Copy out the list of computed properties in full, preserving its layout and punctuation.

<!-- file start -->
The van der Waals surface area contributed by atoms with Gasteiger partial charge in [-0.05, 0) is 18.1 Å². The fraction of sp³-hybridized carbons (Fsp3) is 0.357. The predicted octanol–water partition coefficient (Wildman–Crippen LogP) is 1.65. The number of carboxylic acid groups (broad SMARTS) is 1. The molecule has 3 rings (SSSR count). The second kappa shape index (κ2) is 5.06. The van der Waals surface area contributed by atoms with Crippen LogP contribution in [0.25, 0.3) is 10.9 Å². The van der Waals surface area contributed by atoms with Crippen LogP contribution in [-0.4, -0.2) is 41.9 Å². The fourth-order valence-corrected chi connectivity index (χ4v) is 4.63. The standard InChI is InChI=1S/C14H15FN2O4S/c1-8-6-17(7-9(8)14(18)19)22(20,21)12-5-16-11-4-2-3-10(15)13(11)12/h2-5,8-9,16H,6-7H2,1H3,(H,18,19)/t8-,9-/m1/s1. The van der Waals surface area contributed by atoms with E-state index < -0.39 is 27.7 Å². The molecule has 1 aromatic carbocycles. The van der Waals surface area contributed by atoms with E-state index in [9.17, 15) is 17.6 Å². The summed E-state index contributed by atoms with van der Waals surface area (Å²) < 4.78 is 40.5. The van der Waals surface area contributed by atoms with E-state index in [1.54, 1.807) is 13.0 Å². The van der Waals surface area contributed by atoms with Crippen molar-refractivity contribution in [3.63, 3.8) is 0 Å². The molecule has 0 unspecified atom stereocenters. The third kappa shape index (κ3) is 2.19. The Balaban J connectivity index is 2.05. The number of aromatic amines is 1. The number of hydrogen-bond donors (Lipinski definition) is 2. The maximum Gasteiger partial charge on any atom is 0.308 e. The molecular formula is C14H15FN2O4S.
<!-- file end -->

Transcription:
The van der Waals surface area contributed by atoms with Gasteiger partial charge in [-0.05, 0) is 18.1 Å². The fraction of sp³-hybridized carbons (Fsp3) is 0.357. The predicted octanol–water partition coefficient (Wildman–Crippen LogP) is 1.65. The number of carboxylic acid groups (broad SMARTS) is 1. The molecule has 3 rings (SSSR count). The second kappa shape index (κ2) is 5.06. The van der Waals surface area contributed by atoms with Crippen LogP contribution in [0.25, 0.3) is 10.9 Å². The van der Waals surface area contributed by atoms with Crippen LogP contribution in [-0.4, -0.2) is 41.9 Å². The fourth-order valence-corrected chi connectivity index (χ4v) is 4.63. The standard InChI is InChI=1S/C14H15FN2O4S/c1-8-6-17(7-9(8)14(18)19)22(20,21)12-5-16-11-4-2-3-10(15)13(11)12/h2-5,8-9,16H,6-7H2,1H3,(H,18,19)/t8-,9-/m1/s1. The van der Waals surface area contributed by atoms with E-state index < -0.39 is 27.7 Å². The molecule has 1 aromatic carbocycles. The van der Waals surface area contributed by atoms with E-state index in [9.17, 15) is 17.6 Å². The summed E-state index contributed by atoms with van der Waals surface area (Å²) < 4.78 is 40.5. The van der Waals surface area contributed by atoms with E-state index in [1.54, 1.807) is 13.0 Å². The van der Waals surface area contributed by atoms with Crippen molar-refractivity contribution in [3.63, 3.8) is 0 Å². The molecule has 0 unspecified atom stereocenters. The third kappa shape index (κ3) is 2.19. The Balaban J connectivity index is 2.05. The number of aromatic amines is 1. The number of hydrogen-bond donors (Lipinski definition) is 2. The maximum Gasteiger partial charge on any atom is 0.308 e. The molecular formula is C14H15FN2O4S.